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uk.rec.audio (General Audio and Hi-Fi) (uk.rec.audio) Discussion and exchange of hi-fi audio equipment.

Bit of luck for once.



 
 
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  #1 (permalink)  
Old December 22nd 17, 10:11 AM posted to uk.rec.audio
Dave Plowman (News)
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Posts: 5,872
Default Bit of luck for once.

My ancient workshop amp failed. Took the mains fuse - and a replacement.
It was assembled from bits I had lying around - including a mains
transformer I've not quite sure what it was made for. And of course it's
always the most expensive bit that fails...

Turned out to be the rectifier. Nice cheap fix - had a spare.

--
*Windows will never cease *

Dave Plowman London SW
To e-mail, change noise into sound.
  #2 (permalink)  
Old December 22nd 17, 01:30 PM posted to uk.rec.audio
Brian Gaff
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Posts: 637
Default Bit of luck for once.

I remember back in the days of the first vcrs. A Philips 1501 would cut out
for no apparent reason. In the end after much messing about running it with
the bottom hinged down, two Mullard rectifiers were removed from the pcb and
found to have lose wires in the green/blue mouldings on one end I took out
the other two as well and replaced them with an assortment of reclaimed
rectifiers culled from old junked gear and never another problem. It seems
to me that when companies first started to encapsulate things the movement
under heating and cooling over time was a common failure mode Since then
before I lost my sight, I have had cause to change these Byxxx rectifiers
many times in equipment.
This component will self destruct in 4 years.
Brian

--
----- -
This newsgroup posting comes to you directly from...
The Sofa of Brian Gaff...

Blind user, so no pictures please!
"Dave Plowman (News)" wrote in message
...
My ancient workshop amp failed. Took the mains fuse - and a replacement.
It was assembled from bits I had lying around - including a mains
transformer I've not quite sure what it was made for. And of course it's
always the most expensive bit that fails...

Turned out to be the rectifier. Nice cheap fix - had a spare.

--
*Windows will never cease *

Dave Plowman
London SW
To e-mail, change noise into sound.



  #3 (permalink)  
Old December 22nd 17, 02:13 PM posted to uk.rec.audio
Dave Plowman (News)
external usenet poster
 
Posts: 5,872
Default Bit of luck for once.

In article ,
Brian Gaff wrote:
I remember back in the days of the first vcrs. A Philips 1501 would cut
out for no apparent reason. In the end after much messing about running
it with the bottom hinged down, two Mullard rectifiers were removed from
the pcb and found to have lose wires in the green/blue mouldings on one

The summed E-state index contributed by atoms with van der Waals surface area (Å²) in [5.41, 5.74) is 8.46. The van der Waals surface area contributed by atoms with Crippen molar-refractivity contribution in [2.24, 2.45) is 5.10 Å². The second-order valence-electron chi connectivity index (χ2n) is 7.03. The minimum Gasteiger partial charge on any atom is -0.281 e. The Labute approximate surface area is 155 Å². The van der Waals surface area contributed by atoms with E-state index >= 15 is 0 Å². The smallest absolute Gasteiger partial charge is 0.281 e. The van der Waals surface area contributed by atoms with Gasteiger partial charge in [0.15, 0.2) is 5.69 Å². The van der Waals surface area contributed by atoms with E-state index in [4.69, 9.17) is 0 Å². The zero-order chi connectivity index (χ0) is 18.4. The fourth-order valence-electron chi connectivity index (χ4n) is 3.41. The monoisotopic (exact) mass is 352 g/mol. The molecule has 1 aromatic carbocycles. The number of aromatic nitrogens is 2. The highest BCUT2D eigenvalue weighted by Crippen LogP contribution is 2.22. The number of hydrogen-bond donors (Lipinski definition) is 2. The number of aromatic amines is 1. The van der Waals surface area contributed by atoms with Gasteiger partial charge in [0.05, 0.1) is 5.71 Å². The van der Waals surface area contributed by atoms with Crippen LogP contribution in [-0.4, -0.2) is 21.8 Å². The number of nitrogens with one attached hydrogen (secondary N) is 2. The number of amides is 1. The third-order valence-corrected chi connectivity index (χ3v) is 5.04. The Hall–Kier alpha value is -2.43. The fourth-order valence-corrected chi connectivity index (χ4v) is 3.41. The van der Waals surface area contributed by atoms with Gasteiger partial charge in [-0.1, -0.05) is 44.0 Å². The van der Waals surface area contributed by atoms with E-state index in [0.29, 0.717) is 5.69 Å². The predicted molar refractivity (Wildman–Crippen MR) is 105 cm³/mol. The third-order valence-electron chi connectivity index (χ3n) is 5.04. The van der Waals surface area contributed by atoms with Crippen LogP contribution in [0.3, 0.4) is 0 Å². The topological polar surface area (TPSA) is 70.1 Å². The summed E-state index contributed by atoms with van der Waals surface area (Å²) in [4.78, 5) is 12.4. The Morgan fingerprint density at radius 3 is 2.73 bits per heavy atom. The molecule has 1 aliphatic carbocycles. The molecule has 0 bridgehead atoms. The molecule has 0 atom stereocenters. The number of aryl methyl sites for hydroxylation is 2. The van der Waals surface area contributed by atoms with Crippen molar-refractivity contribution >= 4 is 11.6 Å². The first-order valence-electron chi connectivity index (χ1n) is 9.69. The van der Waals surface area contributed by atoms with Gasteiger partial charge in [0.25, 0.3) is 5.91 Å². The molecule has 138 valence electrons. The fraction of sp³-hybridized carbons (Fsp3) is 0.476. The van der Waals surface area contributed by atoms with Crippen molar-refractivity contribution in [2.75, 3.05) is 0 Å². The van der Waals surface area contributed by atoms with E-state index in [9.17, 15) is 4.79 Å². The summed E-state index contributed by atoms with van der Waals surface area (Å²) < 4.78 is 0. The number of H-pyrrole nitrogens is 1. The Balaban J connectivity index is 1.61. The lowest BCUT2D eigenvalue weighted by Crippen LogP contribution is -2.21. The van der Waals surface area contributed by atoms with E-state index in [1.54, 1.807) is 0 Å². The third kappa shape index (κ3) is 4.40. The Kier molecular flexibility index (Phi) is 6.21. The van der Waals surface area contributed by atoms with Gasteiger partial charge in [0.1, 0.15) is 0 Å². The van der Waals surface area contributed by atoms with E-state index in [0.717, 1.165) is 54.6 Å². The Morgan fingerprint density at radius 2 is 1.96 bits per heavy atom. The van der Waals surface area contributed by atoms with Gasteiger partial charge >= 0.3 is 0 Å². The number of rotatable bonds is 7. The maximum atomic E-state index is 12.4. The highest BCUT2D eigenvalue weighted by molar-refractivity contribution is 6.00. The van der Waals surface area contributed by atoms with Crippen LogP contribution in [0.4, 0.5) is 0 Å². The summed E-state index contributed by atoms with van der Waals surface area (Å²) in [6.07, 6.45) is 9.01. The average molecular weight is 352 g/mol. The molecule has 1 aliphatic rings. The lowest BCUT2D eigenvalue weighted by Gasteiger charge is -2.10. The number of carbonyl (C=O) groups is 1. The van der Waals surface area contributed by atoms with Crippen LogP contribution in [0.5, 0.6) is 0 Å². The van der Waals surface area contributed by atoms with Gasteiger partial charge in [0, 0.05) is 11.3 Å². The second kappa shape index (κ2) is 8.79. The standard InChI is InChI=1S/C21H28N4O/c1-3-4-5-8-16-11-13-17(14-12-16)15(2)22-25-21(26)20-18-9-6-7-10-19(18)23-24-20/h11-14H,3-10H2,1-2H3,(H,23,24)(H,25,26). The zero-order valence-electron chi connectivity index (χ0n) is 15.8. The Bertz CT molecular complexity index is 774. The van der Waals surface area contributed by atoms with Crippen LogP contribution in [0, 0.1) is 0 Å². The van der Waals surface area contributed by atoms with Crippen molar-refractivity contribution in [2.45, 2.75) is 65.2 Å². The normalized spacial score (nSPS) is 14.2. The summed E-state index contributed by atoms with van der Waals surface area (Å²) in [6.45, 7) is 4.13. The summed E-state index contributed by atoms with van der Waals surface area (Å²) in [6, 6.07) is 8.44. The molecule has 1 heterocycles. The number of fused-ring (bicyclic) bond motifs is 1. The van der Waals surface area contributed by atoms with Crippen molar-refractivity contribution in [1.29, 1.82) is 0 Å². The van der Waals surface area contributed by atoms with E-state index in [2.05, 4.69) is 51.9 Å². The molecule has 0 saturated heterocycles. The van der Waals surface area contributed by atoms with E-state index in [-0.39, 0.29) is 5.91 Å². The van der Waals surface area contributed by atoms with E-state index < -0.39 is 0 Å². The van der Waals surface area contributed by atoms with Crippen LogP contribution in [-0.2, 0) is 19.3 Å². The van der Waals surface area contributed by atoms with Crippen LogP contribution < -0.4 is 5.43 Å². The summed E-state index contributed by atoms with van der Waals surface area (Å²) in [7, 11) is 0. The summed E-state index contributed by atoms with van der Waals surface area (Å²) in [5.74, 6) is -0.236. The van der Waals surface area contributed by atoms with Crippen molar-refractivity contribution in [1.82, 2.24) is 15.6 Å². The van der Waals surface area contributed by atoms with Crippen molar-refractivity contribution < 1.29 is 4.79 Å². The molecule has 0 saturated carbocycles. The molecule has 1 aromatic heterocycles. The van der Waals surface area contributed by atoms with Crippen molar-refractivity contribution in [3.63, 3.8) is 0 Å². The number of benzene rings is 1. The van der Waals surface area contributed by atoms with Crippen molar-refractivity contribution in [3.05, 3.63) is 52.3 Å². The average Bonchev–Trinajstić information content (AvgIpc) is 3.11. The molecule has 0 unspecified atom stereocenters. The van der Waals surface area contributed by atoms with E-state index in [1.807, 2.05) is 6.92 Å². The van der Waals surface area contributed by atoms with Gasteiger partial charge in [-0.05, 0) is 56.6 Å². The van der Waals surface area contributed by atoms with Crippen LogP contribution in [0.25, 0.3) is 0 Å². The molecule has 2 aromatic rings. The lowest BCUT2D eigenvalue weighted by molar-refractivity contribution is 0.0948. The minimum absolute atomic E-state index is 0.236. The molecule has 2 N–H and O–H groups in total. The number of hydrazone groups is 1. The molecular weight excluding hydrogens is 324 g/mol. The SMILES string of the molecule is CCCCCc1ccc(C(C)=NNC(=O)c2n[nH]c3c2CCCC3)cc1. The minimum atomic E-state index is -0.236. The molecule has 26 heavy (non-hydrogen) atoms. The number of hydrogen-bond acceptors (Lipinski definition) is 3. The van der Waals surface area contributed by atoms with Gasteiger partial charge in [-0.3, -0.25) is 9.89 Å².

end I took out the other two as well and replaced them with an
assortment of reclaimed rectifiers culled from old junked gear and never
another problem. It seems to me that when companies first started to
encapsulate things the movement under heating and cooling over time was
a common failure mode Since then before I lost my sight, I have had
cause to change these Byxxx rectifiers many times in equipment. This
component will self destruct in 4 years.


It does seem to be one of the less common failures I've come across here,
though.

Could well be my fault - no thermal paste to the case. But then this amp
is hardly ever driven hard.

--
*Why isn't there mouse-flavoured cat food?

Dave Plowman London SW
To e-mail, change noise into sound.
  #4 (permalink)  
Old December 23rd 17, 07:34 AM posted to uk.rec.audio
Brian Gaff
external usenet poster
 
Posts: 637
Default Bit of luck for once.

I do think that equipment being run well within its capabilities is why
things last. I have a Denon amp here, well its a receiver, but it has never
generated anything but barely warm heat pip fed heat sinks.
The only problems I've encountered are relay contacts that need a clean
now and again on the speaker circuit. However A Marantz supposedly the same
output power, gets hot especially around the heat sink and some of the
digital control bits and the latter seems to have malfunctioned and is now
stuck on two inputs and no way to switch in the tone controls. Bad bit of
design making hot things very close to each other. I'm told its not worth
fixing as they all end up toast in the end.
On the other hand as I've said here before, my very 1stRogers valve amp
still works, needs perhaps some new capacitors , but has only ever needed a
balance control and a mains switch since new in 1966.
Brian

--
----- -
This newsgroup posting comes to you directly from...
The Sofa of Brian Gaff...

Blind user, so no pictures please!
"Dave Plowman (News)" wrote in message
...
In article ,
Brian Gaff wrote:
I remember back in the days of the first vcrs. A Philips 1501 would cut
out for no apparent reason. In the end after much messing about running
it with the bottom hinged down, two Mullard rectifiers were removed from
the pcb and found to have lose wires in the green/blue mouldings on one
end I took out the other two as well and replaced them with an
assortment of reclaimed rectifiers culled from old junked gear and never
another problem. It seems to me that when companies first started to
encapsulate things the movement under heating and cooling over time was
a common failure mode Since then before I lost my sight, I have had
cause to change these Byxxx rectifiers many times in equipment. This
component will self destruct in 4 years.


It does seem to be one of the less common failures I've come across here,
though.

Could well be my fault - no thermal paste to the case. But then this amp
is hardly ever driven hard.

--
*Why isn't there mouse-flavoured cat food?

Dave Plowman
London SW
To e-mail, change noise into sound.



 




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